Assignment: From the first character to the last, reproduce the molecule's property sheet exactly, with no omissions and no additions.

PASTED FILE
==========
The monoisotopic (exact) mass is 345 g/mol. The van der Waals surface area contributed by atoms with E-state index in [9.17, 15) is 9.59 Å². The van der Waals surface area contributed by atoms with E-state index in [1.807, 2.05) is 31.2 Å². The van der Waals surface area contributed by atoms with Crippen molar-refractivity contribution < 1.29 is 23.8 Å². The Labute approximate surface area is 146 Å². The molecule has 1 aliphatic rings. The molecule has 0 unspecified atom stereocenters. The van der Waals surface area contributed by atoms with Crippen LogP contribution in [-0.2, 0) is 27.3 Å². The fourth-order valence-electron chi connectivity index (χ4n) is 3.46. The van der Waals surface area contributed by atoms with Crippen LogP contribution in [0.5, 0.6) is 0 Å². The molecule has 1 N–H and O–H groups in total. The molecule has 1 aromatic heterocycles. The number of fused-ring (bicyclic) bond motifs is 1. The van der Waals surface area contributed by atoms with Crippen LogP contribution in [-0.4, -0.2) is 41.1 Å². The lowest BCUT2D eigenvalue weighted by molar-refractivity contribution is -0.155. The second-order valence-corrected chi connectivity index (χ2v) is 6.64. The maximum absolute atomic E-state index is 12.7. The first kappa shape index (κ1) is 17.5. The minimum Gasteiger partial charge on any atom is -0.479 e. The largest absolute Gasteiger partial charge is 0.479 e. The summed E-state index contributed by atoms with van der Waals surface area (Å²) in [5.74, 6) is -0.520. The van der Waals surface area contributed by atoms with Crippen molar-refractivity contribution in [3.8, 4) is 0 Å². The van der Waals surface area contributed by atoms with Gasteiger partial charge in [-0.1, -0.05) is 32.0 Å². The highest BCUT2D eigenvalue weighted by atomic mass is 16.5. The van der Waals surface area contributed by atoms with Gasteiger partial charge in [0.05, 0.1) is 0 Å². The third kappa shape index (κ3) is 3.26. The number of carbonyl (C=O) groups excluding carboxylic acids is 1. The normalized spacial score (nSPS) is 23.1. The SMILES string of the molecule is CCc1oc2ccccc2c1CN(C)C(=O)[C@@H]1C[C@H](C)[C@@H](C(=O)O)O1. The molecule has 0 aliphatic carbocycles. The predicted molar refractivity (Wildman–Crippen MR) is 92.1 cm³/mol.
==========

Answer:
The monoisotopic (exact) mass is 345 g/mol. The van der Waals surface area contributed by atoms with E-state index in [9.17, 15) is 9.59 Å². The van der Waals surface area contributed by atoms with E-state index in [1.807, 2.05) is 31.2 Å². The van der Waals surface area contributed by atoms with Crippen molar-refractivity contribution < 1.29 is 23.8 Å². The Labute approximate surface area is 146 Å². The molecule has 1 aliphatic rings. The molecule has 0 unspecified atom stereocenters. The van der Waals surface area contributed by atoms with Crippen LogP contribution in [-0.2, 0) is 27.3 Å². The fourth-order valence-electron chi connectivity index (χ4n) is 3.46. The van der Waals surface area contributed by atoms with Crippen LogP contribution in [0.5, 0.6) is 0 Å². The molecule has 1 N–H and O–H groups in total. The molecule has 1 aromatic heterocycles. The number of fused-ring (bicyclic) bond motifs is 1. The van der Waals surface area contributed by atoms with Crippen LogP contribution in [-0.4, -0.2) is 41.1 Å². The lowest BCUT2D eigenvalue weighted by molar-refractivity contribution is -0.155. The second-order valence-corrected chi connectivity index (χ2v) is 6.64. The maximum absolute atomic E-state index is 12.7. The first kappa shape index (κ1) is 17.5. The minimum Gasteiger partial charge on any atom is -0.479 e. The largest absolute Gasteiger partial charge is 0.479 e. The summed E-state index contributed by atoms with van der Waals surface area (Å²) in [5.74, 6) is -0.520. The van der Waals surface area contributed by atoms with Crippen molar-refractivity contribution in [3.8, 4) is 0 Å². The van der Waals surface area contributed by atoms with Gasteiger partial charge in [-0.1, -0.05) is 32.0 Å². The highest BCUT2D eigenvalue weighted by atomic mass is 16.5. The van der Waals surface area contributed by atoms with Gasteiger partial charge in [0.05, 0.1) is 0 Å². The third kappa shape index (κ3) is 3.26. The number of carbonyl (C=O) groups excluding carboxylic acids is 1. The normalized spacial score (nSPS) is 23.1. The SMILES string of the molecule is CCc1oc2ccccc2c1CN(C)C(=O)[C@@H]1C[C@H](C)[C@@H](C(=O)O)O1. The molecule has 0 aliphatic carbocycles. The predicted molar refractivity (Wildman–Crippen MR) is 92.1 cm³/mol.